Thank you so much for reading xx

Contact us: http://www.facebook.com/isthisthingonblog, ittoblog@gmail.com, twitter @alex_itto @BonersaurJR

Advertisements
Tagged , , , , , , , , , , , , , , , , , ,

Bad Scene, NME’s Fault

As you may have previously read, I have been listening to a lot of Joie De Vivre. As it was confirmed by their recent brilliant gig in Brighton they are incredibly awesome. They have been described by many people as ’90’s emo revivalists’ which is fair, they do play in that Mineral-esque style. But the word ‘Revivalists’ got me thinking. To revive something than surely it has to die or go away in the first place. Emo did quite clearly die, but when? I can think of what a lot of people would reply but I think it may have happened before anyone started to panic at disco’s and the such.

A little while ago, after the Is this thing on? top 100 emo songs had finished, I was going through some old stuff and found something I’d been keeping hold of for 10 years. Something which had pissed me off so badly at the time that I thought must buy it, keep it, stash it in a drawer and then find it 10 years later to be pissed off by it again. The offending item was a copy of the NME from January 2002, harmless enough you may think but this issue of the New Musical Express just so happened to piss all over everything I was still very much in to at that point. The NME had done an EMO issue!!!

Anyone who has ever read the NME knows to take a lot of what they print with a pinch of salt. The amount of hype they apply to things is shocking at times, the same year they published this issue they had declared the Vines first album as the greatest debut album ever made?!? I mean, come on!! The NME wasn’t aimed at me, I read it from time to time to keep up and mainly because the gig adverts were quite handy back in the days that the internet worked as well as my back does. I was happy that they didn’t cover bands that I was in to, we didn’t need it to. We had other ways and means to find bands to fall in love with, like talking to each other and going to shows and talking to people there. And it wasn’t just the fact that they were going to write about bands that I liked but it was the manner in which they were going to do it.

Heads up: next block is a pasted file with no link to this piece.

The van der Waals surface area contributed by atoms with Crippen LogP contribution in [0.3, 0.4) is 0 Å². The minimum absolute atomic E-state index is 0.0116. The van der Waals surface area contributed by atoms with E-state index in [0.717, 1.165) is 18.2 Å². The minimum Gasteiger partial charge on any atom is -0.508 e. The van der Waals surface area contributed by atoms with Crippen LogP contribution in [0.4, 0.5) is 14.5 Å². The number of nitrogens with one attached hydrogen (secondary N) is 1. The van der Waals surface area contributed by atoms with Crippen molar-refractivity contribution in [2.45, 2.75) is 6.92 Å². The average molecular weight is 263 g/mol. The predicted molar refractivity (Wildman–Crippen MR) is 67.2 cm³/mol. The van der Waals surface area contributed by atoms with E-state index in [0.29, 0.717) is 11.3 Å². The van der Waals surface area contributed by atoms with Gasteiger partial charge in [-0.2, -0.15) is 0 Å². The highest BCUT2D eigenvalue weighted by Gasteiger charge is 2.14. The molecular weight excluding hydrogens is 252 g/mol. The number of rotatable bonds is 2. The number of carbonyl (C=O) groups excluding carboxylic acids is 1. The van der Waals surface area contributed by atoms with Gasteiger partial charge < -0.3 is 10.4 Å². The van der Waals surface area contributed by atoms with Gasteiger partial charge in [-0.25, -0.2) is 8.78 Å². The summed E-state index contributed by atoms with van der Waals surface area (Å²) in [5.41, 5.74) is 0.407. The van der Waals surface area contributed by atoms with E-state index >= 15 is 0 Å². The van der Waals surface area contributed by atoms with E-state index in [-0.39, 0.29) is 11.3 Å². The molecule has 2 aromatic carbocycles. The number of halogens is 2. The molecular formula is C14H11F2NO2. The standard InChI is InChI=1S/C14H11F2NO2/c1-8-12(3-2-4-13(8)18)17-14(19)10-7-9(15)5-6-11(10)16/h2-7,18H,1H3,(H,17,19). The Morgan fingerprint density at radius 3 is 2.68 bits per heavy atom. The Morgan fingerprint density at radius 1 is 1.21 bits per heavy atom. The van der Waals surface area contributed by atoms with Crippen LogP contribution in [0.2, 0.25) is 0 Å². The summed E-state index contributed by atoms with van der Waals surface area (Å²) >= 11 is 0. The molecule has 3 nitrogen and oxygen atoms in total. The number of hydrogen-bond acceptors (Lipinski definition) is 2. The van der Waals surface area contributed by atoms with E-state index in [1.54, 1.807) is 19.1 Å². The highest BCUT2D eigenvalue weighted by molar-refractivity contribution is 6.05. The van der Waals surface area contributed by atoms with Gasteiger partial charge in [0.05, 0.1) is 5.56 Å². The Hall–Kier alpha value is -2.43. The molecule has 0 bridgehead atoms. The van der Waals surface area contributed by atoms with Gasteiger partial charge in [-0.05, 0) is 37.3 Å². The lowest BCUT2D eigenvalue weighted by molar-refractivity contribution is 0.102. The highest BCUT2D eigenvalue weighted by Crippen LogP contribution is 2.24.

At first glance you can see that it’s not going to be good. Look at the front cover:

What posessed them to make it look like a fanzine? They must have been trying to appeal to those that were already in to these bands whilst simultaneously educating those that weren’t. This didn’t work at all. It looks as authentic as those t-shirts that touts would sell on the streets outside venues in London when big bands were playing. Trying to make it look like they had made the cover by printing out the words and then using scissors, glue and a photocopier when it was obviously done by someone on a computer.

Opening the issue and turning to the middle you find 11 pages dedicated to Emo. Which is quite a lot, they are giving it a fair crack and I guess the first bit does an ok job. It begins with a page entitled what is emo? and goes on to explain a loose history mentioning bands like Rites of Spring and Heroin, predicts that Hundred Reasons and New End Original will soon be household names and finishes by surmising that Emo will be the death of nu-metal and will “steal punk rock back from the neanderthals.” The next 2 pages are given over to an interview with Jimmy Eat World which is fair enough, I love Jimmy Eat World and have done since the late 90’s. I never begrudged them getting a lot of attention and popularity as it never seemed to affect their ability to put out good records, although it was annoying when the audience at their shows would start to get younger and younger and would ignore anything pre Bleed American that the band would play. It’s the next few pages that really started to piss me off. (Well actually the next page was an ad for Telewest Broadband which boasted that you would soon be able to download “12 mp3 tracks in just 15.6 minutes”!! Woah!!! it was the pages after that were annoying)